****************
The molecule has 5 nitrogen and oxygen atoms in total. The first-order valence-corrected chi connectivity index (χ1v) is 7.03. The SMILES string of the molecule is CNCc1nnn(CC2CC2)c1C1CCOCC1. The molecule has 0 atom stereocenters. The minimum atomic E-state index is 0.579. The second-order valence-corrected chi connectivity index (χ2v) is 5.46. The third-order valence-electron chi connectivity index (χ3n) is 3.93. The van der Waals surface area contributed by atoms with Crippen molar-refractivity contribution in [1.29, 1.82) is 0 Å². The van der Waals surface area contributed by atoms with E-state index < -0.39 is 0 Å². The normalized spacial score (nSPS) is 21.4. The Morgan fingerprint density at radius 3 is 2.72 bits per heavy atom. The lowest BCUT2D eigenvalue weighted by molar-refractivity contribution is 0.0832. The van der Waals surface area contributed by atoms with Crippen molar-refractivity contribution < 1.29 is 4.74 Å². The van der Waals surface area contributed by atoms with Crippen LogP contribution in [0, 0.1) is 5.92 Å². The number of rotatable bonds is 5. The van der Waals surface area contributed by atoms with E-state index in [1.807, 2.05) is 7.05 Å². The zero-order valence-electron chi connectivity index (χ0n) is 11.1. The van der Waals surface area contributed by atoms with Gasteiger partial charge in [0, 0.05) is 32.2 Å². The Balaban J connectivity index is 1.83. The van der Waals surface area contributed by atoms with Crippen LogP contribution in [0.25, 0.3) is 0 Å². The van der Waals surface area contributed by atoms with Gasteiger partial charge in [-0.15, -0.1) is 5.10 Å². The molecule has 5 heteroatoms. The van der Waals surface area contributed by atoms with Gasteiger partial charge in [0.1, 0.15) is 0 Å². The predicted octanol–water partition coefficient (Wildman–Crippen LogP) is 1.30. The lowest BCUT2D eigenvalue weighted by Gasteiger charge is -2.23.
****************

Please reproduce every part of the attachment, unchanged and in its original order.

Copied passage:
The molecule has 5 nitrogen and oxygen atoms in total. The first-order valence-corrected chi connectivity index (χ1v) is 7.03. The SMILES string of the molecule is CNCc1nnn(CC2CC2)c1C1CCOCC1. The molecule has 0 atom stereocenters. The minimum atomic E-state index is 0.579. The second-order valence-corrected chi connectivity index (χ2v) is 5.46. The third-order valence-electron chi connectivity index (χ3n) is 3.93. The van der Waals surface area contributed by atoms with Crippen molar-refractivity contribution in [1.29, 1.82) is 0 Å². The van der Waals surface area contributed by atoms with E-state index < -0.39 is 0 Å². The normalized spacial score (nSPS) is 21.4. The Morgan fingerprint density at radius 3 is 2.72 bits per heavy atom. The lowest BCUT2D eigenvalue weighted by molar-refractivity contribution is 0.0832. The van der Waals surface area contributed by atoms with Crippen molar-refractivity contribution < 1.29 is 4.74 Å². The van der Waals surface area contributed by atoms with Crippen LogP contribution in [0, 0.1) is 5.92 Å². The number of rotatable bonds is 5. The van der Waals surface area contributed by atoms with E-state index in [1.807, 2.05) is 7.05 Å². The zero-order valence-electron chi connectivity index (χ0n) is 11.1. The van der Waals surface area contributed by atoms with Gasteiger partial charge in [0, 0.05) is 32.2 Å². The Balaban J connectivity index is 1.83. The van der Waals surface area contributed by atoms with Crippen LogP contribution in [0.25, 0.3) is 0 Å². The van der Waals surface area contributed by atoms with Gasteiger partial charge in [-0.15, -0.1) is 5.10 Å². The molecule has 5 heteroatoms. The van der Waals surface area contributed by atoms with Gasteiger partial charge in [0.1, 0.15) is 0 Å². The predicted octanol–water partition coefficient (Wildman–Crippen LogP) is 1.30. The lowest BCUT2D eigenvalue weighted by Gasteiger charge is -2.23.